Danz: Thanks for sticking with us
This community has stuck by, shown up, and supported its small businesses throughout the uncertainty of this tumultuous year.
The world of small business is characterized by a “figure it out as you go, trial and error, let’s just make it to tomorrow” mentality that every small business owner willingly signs up for. The pursuit of a dream and commitment to community are the sources of energy for all small businesses. That being said, 2020 has tested and exhausted that spirit and resiliency.
Luckily, small businesses know how to shape-shift, evolve and find creative ways to serve their communities, and that’s what they’ve done. This year, small businesses have felt the burdens of hard decisions as they prioritize the health and safety of their employees and communities over all else. Through the peaks and valleys of the pandemic, whether with their doors locked or with diligence to safety precautions, they’ve continued to serve their communities through innovative and more demanding businesses models. They’ve done so with grace and deceptive ease knowing that their vitality depends on that of their communities.
Although the challenges of 2020 have been met with resolve and grit by small businesses, it’s futile if their communities don’t adapt or respond in turn. That’s why just ahead of Plaid Friday and Small Business Saturday, a crucial weekend for small businesses, I was in tears as I went over our family business’s strategy with my dad. A weekend that’s largely defined by foot traffic and shoulder-to-shoulder hubbub in businesses that are built on community and interpersonal interactions was to be weighed down by capacity restrictions, mask requirements, and encouragement to shop online. I worried people would be turned off by the regulations and feared it wouldn’t be the same since much of the beauty of shopping small comes from the experience rather than the transactional exchange. My dad broke the rules and took my hand as he reassured me that the transgressions of this pandemic haven’t changed who we are as a business, they’ve only made us stronger and more accessible.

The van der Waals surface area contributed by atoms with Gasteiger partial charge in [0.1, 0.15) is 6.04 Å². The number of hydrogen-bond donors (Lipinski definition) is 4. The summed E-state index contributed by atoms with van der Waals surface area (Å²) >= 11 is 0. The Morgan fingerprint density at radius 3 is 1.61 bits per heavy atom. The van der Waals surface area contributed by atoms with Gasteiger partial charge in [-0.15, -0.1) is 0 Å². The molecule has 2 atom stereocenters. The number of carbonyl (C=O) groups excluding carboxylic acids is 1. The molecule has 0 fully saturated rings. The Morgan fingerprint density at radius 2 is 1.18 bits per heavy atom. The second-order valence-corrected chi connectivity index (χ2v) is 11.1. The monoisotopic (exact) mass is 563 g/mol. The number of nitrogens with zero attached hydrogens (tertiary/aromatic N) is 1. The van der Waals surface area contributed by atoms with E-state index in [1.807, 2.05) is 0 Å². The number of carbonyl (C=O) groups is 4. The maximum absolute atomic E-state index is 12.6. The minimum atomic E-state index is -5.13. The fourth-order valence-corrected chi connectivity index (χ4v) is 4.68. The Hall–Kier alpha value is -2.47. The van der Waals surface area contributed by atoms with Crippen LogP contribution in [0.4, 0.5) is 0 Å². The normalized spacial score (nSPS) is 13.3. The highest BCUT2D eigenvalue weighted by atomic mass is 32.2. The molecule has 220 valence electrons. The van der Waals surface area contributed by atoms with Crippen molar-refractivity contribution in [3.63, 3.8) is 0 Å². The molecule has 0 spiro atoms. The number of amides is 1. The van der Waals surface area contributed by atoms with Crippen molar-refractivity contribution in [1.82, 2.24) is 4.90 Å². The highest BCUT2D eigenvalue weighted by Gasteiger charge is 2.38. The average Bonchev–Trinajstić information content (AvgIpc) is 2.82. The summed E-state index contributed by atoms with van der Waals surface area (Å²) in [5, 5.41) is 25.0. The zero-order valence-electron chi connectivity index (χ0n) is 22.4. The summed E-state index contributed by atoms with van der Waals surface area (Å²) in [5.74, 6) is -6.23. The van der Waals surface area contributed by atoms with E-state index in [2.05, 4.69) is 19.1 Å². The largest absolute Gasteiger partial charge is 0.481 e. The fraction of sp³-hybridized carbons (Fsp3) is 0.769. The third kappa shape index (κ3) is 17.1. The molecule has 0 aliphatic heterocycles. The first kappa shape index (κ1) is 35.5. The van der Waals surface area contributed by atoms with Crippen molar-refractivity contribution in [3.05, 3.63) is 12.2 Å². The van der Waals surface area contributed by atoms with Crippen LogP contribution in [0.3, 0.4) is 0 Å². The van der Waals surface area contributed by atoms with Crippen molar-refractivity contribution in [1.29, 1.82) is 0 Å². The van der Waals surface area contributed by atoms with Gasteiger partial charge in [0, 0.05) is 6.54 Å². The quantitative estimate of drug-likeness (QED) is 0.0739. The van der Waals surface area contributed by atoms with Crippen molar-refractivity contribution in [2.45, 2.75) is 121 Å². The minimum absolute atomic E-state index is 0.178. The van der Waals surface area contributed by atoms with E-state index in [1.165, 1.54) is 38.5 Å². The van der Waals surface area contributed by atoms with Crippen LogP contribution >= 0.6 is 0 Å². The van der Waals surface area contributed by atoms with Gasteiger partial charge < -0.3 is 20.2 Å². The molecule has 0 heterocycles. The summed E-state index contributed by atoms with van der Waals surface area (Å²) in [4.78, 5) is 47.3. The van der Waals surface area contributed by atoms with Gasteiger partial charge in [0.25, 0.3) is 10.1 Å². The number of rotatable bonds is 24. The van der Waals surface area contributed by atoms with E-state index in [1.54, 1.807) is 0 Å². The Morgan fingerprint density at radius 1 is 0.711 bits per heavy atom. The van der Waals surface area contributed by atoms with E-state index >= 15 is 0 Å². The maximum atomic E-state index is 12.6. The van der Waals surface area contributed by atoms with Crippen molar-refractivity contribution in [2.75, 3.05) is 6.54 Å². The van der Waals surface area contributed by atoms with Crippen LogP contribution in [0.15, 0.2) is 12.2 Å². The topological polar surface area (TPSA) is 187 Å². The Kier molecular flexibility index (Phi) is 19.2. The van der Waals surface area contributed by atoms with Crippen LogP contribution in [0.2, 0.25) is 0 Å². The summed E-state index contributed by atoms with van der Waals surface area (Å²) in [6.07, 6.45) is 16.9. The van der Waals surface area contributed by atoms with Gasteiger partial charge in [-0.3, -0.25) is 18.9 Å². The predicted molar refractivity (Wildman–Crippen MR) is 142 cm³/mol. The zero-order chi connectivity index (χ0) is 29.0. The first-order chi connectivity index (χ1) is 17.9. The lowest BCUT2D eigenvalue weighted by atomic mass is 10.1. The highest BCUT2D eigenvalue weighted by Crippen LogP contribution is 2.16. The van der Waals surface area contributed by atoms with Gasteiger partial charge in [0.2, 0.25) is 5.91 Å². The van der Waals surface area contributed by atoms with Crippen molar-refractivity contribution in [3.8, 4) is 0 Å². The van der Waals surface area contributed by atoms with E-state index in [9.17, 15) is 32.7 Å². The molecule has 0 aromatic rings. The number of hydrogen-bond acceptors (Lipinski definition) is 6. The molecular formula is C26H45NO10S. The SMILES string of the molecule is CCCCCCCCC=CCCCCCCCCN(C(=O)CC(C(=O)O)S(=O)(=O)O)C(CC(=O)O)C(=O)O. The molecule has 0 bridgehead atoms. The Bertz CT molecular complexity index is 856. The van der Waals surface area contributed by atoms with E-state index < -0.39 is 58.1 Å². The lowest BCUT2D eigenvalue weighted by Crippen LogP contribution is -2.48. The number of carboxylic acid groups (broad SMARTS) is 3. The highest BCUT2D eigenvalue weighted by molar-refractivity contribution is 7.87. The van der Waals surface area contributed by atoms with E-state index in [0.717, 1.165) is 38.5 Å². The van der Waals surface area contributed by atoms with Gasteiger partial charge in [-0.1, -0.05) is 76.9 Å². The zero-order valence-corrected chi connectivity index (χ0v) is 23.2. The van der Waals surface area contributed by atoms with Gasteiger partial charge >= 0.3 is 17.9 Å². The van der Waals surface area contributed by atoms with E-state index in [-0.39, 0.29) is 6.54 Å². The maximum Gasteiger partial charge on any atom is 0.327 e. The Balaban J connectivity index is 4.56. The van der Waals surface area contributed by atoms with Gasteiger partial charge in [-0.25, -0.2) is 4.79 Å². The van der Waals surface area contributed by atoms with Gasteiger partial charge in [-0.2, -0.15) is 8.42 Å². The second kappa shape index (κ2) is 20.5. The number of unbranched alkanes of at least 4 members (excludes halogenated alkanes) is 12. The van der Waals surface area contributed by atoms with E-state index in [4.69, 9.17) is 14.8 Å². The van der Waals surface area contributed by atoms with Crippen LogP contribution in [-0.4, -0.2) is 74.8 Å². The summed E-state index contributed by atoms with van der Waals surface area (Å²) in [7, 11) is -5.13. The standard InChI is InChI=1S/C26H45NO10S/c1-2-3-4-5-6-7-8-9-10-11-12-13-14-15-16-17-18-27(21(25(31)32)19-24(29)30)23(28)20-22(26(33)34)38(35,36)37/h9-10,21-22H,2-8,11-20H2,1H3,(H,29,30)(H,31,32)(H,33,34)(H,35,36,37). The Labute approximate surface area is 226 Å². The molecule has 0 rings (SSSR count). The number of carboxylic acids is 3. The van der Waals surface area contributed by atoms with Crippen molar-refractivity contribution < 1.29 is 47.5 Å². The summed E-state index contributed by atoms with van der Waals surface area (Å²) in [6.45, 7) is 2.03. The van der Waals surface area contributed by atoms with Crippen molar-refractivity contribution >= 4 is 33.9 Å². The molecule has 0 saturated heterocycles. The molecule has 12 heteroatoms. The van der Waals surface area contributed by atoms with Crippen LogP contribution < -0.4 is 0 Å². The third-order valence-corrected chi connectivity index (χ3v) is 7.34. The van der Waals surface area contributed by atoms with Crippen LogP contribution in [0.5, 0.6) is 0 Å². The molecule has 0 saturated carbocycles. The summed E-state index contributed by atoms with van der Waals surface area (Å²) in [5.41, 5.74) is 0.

Before we even opened our doors on Friday morning, my feelings of uncertainty were replaced by an overwhelming sense of gratitude. This community showed up for the small businesses that define Fargo-Moorhead. All weekend you patiently waited in lines down the block. You respected each other’s distance and wore masks like it was no big deal. You were understanding and flexible as we navigated new practices and juggled different channels of service. You didn’t demand discounts or get upset if we didn’t have what you were looking for. Those who stayed home rallied behind us and placed online orders to remind us of their distanced support. Across all channels, and at all levels, you were kind.
Honestly, this column is long overdue. This community has stuck by, shown up, and supported its small businesses throughout the uncertainty of this tumultuous year. It hasn’t been limited to a single weekend that you’ve kept small businesses like mine standing strong in the face of endless unknowns. You’ve offered a resounding amount of reassurance, and unwavering willingness to weather the uncertainty with us. For that, I think I can speak for all Fargo-Moorhead small businesses when I say, your support and appreciation is reciprocated and thank you.
Danz is an avid runner, reader and writer. She’s a graduate of Concordia College in Moorhead who lives, works and believes in downtown Fargo. She’s a regular contributor to The Forum’s opinion pages.